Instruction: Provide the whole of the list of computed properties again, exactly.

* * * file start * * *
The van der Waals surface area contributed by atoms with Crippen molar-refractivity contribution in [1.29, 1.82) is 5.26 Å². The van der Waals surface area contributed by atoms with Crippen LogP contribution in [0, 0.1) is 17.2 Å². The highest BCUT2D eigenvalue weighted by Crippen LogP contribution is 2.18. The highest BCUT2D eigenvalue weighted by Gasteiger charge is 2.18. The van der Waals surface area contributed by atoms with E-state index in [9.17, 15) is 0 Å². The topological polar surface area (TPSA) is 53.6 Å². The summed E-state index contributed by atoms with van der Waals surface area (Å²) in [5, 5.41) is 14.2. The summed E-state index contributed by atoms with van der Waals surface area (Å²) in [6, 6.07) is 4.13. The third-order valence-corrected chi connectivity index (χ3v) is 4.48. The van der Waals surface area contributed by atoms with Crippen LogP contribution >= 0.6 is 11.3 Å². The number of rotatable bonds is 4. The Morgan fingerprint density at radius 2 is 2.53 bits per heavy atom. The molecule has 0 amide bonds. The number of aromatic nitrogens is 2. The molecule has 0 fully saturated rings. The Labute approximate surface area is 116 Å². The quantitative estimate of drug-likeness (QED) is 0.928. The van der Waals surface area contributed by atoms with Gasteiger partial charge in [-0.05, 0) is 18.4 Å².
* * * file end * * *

The van der Waals surface area contributed by atoms with Crippen molar-refractivity contribution in [1.29, 1.82) is 5.26 Å². The van der Waals surface area contributed by atoms with Crippen LogP contribution in [0, 0.1) is 17.2 Å². The highest BCUT2D eigenvalue weighted by Crippen LogP contribution is 2.18. The highest BCUT2D eigenvalue weighted by Gasteiger charge is 2.18. The van der Waals surface area contributed by atoms with E-state index in [9.17, 15) is 0 Å². The topological polar surface area (TPSA) is 53.6 Å². The summed E-state index contributed by atoms with van der Waals surface area (Å²) in [5, 5.41) is 14.2. The summed E-state index contributed by atoms with van der Waals surface area (Å²) in [6, 6.07) is 4.13. The third-order valence-corrected chi connectivity index (χ3v) is 4.48. The van der Waals surface area contributed by atoms with Crippen LogP contribution >= 0.6 is 11.3 Å². The number of rotatable bonds is 4. The Morgan fingerprint density at radius 2 is 2.53 bits per heavy atom. The molecule has 0 amide bonds. The number of aromatic nitrogens is 2. The molecule has 0 fully saturated rings. The Labute approximate surface area is 116 Å². The quantitative estimate of drug-likeness (QED) is 0.928. The van der Waals surface area contributed by atoms with Gasteiger partial charge in [-0.05, 0) is 18.4 Å².